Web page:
So lets start with the preliminaries. Pregnancy runs 35 – 42 weeks in the modern world. You have plenty of time to prepare. The woman involved will feel a lot more urgency than the man, especially if the man is an engineer. I don’t know the effect of the “nesting” hormones on a woman engineer, but they seem to be less effected.
NESTING – the woman will want a “special room” for the baby. Don’t bother working out how to fit the baby into your bedroom, which would be reasonable and all that. She doesn’t care. She wants a nest. The nest will have a bed, a cradle, a comfortable chair, a dresser and something special that was owned by her mother. It will probably need re-painting, curtains, and carpet before the furniture gets moved in.
I started this year without pay, so I understand dead broke as well as the next college student. Make sure that you and she agree on the room – the physical location of the baby room – before you get started. Get her opinion on paint, curtains, color scheme…heck, let her plan it… but 6 months before baby is born, get stripping and get the room prepped. You want a completed baby room (minus furniture) 3 months prior to expected date of birth. Get the orders for the furniture at the same time as you strip the room, because it takes months to get in some pieces. However, Baby’s R Us is fantastic about getting in the right piece in a few weeks.
(By the way, she won’t appreciate any comments about a nest. It is the Baby Room, not a mommy room. Arguments about the baby not appreciating any particular piece of furniture are also not appropriate. It is clinical projection – the woman is literally the child right now – but don’t fight it. Making the mommy happy is 90% of your job, 10% is keeping the baby safe. If you can manage both of those, you are hitting the stride in the pregnancy phase.)
I could go on for hours about diet and exercise. Don’t let the mommy turn into a couch potato. Gestational Diabetes doesn’t always go away. Get her out and get her walking, every day. Chiropractors seems to help, back rubs and foot rubs. Eat healthy and … well … I put on 20 lbs from the ice cream and such. Hard not to eat it when it is in the house. Eat healthy and snack well. (Guys, the diet starts on day 1 back from the hospital, Ladies get a 6-week reprieve.)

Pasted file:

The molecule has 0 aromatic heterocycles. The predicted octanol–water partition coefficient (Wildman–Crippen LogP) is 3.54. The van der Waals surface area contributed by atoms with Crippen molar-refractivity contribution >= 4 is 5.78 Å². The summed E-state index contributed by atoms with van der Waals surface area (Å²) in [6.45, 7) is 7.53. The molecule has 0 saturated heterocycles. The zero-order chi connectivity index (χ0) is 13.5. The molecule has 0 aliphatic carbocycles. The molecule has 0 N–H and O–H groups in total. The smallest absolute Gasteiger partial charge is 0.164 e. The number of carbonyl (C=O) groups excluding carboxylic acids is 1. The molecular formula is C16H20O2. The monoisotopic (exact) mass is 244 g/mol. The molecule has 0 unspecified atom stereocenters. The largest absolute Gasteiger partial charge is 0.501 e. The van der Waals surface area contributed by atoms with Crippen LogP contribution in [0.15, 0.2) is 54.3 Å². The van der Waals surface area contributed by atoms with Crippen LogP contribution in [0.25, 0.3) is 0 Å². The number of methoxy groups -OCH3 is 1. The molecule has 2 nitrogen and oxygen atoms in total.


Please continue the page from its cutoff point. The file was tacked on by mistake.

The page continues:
Here is the last Big point. Though I’d be happy to talk/argue about any other pregnancy point. Talk to the hospital. Go to the damn classes. The whole thing, pregnancy and childbirth, is a pretty traumatic event even if you know what is going on. If you don’t…it is hard to imagine the mental damage until you have it. Also, talk costs with your doctor and your hospital. Because money can also bring a form of trauma.
Prices: Doctors vary too much to lay a price point. The cost without insurance runs around $3000 for the pregnancy and birth. With insurance it is a few hundred dollars.
The hospital will charge $10,000 if you let them. don’t. You can usually make a deal for a no insurance birth, paid up front, for considerably less. Like $6,000. For an insured birth, you will probably pay between $1500 and $2500. Again, too many variables for me, but here are some outside concepts. 1) talk to the office people (doctor/hospital) 2) get a price (up front/payments) 3) work out your finances, and get on a payment schedule for anything you can’t meet.
Yeah, even insured, babies can cost every cent you have. Keep your eyes open and your budget balanced. Figure out when you can pay what and work on it. Keep good records because you’re claiming everything on your taxes.
This is the first installment. I’d appreciate a comment or two to keep me in line. Thanks. The Engineering Dad